There’s a debate brewing in France over letting teens perform transgenic labs in the classroom. This has become a common lab in introductory biology courses in college and in many high schools across the United States as well. Scientific supply companies like Biorad sell kits for this type of lab that let you add a plasmid with genes for green fluorescent proteins (as well as a gene for antibiotic resistance to ampicillin) to Escherichia coli bacteria.
When I saw the news article, my eyes nearly bugged out of my head, and I started laughing. My freshmen (14-15 year olds) are performing this lab this week! The debate in France centers around whether 15 and 16 year olds should be allowed to do this.
Certainly I can understand the concern about antibiotic resistant organisms escaping into the environment. The reality is, though, that biotechnology is very interesting to the students, and it gives them a way to associate the abstract knowledge of DNA with something more tangible and practical. What’s the big deal about learning the human genome if you don’t understand what we can then do with that knowledge?
P.S. If you do the pGLO lab or something similar with your students, show them why GFPs are cool by introducing them to some of their uses at the GFP site.
At the start of every year, I give my students a safety contract that both they and their parent/guardian must sign. I also give a safety quiz a few days into the year; students must make a 100 on it to participate in labs (they can keep retaking it until they make a 100). If you are in need of a contact and/or quiz, Flinn has some available here.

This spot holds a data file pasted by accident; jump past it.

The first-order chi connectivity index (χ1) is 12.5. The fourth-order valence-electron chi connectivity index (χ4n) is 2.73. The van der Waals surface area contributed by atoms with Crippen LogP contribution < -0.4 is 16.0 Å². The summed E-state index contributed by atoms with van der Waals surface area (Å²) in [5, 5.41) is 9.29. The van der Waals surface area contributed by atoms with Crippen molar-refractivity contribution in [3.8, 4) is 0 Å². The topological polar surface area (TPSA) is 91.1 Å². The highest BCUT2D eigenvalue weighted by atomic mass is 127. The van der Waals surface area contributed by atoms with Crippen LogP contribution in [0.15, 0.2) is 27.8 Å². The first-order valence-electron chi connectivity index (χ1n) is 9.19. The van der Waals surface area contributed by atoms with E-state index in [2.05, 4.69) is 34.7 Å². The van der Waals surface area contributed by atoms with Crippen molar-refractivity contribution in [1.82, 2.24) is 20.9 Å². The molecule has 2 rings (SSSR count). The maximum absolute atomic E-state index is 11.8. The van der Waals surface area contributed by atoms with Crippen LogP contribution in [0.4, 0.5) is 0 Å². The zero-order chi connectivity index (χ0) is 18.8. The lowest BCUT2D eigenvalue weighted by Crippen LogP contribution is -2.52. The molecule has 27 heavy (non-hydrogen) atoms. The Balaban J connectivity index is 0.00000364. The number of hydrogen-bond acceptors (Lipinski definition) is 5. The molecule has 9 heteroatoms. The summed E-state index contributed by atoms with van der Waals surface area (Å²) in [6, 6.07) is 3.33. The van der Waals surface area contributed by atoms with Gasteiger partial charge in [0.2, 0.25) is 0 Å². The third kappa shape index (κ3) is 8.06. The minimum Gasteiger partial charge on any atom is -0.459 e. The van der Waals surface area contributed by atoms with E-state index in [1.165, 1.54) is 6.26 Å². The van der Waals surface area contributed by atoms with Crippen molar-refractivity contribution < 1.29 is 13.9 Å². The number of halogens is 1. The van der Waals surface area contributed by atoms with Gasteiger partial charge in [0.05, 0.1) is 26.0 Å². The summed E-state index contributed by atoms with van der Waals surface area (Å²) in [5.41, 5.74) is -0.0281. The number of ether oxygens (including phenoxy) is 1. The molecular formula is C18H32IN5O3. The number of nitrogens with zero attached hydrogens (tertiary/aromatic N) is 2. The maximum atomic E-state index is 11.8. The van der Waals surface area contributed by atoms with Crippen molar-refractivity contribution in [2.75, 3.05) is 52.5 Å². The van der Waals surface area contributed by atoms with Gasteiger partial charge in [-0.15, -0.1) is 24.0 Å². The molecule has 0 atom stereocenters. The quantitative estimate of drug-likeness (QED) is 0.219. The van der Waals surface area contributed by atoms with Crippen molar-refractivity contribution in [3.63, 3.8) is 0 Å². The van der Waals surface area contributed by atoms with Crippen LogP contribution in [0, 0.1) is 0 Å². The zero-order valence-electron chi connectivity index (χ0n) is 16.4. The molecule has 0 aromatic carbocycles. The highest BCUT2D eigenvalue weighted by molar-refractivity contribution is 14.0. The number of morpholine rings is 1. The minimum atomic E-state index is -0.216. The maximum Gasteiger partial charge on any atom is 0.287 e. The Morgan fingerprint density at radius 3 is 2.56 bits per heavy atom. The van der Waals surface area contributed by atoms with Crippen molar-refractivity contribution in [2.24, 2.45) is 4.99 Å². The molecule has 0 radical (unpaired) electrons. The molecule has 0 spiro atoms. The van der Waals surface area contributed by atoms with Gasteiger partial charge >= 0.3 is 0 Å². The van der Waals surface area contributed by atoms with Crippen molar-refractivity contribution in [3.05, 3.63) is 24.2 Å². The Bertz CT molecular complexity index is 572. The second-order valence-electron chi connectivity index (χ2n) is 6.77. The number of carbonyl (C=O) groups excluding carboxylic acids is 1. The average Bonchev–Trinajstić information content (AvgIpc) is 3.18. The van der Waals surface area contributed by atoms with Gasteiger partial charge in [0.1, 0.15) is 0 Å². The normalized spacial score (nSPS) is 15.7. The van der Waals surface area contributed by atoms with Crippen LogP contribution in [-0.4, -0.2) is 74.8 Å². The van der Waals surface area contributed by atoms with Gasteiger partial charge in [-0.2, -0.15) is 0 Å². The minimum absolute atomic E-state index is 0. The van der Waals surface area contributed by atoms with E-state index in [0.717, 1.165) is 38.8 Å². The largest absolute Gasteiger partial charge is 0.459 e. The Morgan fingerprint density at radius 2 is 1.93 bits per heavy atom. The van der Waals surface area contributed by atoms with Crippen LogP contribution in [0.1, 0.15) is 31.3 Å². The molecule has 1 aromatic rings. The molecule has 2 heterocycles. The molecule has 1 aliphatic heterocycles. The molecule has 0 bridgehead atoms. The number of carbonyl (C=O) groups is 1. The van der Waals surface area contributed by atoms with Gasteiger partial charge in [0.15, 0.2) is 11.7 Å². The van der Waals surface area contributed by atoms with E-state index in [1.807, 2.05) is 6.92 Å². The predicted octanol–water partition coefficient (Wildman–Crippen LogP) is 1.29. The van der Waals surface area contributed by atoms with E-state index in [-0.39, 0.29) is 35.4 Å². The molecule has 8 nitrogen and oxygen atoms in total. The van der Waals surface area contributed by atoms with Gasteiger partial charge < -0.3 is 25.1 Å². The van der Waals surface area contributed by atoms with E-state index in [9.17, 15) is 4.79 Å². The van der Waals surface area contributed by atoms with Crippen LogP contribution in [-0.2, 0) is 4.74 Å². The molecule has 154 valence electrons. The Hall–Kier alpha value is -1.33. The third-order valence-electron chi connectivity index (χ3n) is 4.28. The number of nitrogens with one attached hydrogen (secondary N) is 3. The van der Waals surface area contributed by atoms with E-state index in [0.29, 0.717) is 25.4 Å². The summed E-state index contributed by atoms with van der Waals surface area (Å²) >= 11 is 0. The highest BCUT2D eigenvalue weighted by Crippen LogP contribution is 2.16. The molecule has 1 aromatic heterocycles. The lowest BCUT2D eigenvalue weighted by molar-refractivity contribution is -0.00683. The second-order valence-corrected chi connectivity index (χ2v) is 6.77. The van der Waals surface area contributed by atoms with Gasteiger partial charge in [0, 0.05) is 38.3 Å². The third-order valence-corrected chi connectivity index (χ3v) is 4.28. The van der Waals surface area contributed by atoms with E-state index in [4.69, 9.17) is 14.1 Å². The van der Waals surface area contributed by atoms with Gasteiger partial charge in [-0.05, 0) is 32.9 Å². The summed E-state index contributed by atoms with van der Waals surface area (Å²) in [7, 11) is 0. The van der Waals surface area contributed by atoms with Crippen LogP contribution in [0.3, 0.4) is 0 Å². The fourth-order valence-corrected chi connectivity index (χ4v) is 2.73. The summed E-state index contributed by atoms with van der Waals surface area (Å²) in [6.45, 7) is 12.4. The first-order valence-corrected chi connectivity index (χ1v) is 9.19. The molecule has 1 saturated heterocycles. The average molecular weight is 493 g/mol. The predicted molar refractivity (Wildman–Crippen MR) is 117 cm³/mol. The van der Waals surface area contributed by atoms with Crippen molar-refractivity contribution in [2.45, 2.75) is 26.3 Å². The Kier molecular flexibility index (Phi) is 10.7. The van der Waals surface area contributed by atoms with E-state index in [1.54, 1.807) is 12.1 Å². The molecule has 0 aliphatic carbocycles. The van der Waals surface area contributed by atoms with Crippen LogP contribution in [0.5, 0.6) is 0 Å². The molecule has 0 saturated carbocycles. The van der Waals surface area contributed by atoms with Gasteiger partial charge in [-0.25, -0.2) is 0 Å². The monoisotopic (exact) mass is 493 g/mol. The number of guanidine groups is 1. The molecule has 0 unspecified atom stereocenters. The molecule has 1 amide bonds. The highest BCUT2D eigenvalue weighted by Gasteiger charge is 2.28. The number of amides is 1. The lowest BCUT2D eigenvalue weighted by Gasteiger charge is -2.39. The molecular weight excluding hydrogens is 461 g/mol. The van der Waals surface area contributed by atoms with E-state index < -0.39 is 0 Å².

Before giving the quiz, I spend a day or two reviewing safety rules. There are many ways to do this, but what I’ve done the past two years is make it into a station activity.
I break the students into groups (2-4 per group depending on total class size) and place each group at a different station to start off with. The groups rotate through each station after a few minutes at each (they can’t move until I tell them to do so). The stations are as follows:
- Station 1 is a matching station. Students have to match about 15 safety symbols with the appropriate meaning.
- Station 2 has pictures of lab equipment. Students have to correctly identify each piece (again, about 15 pictures).
- Station 3 has pictures of students performing various lab activities. Students must decide if each picture looks safe or unsafe and then explain why. For example, one picture might be of a student heating a test tube that is pointed at his/her face.
- Station 4 is about first aid. Students should always alert the teacher of any accident or injury, of course, but what is the appropriate action after that? This station has pictures of burns, cuts, something in an eyeball, and so on. Students must match the picture with the appropriate first aid response.
- Station 5 has pictures of safety equipment such as the fire blanket, fire extinguisher, safety shower, and so on. They have to name each item and then write down its location in the room (they need to be specific; writing “on the wall” does no good, because I don’t know which wall they are referring to, for example).
There are other stations you could add to this, of course. One idea would be to have a station that requires the students to correctly read an MSDS sheet. Another idea would be to set up a “fake” experiment with lots of safety errors and ask the students to identify as many things wrong as they can (for example, leave a backpack on the table with the experiment, another in the aisle, a dirty beaker on the table, a spill of a non-hazardous substance on the table, etc.).
What do you do to review science safety?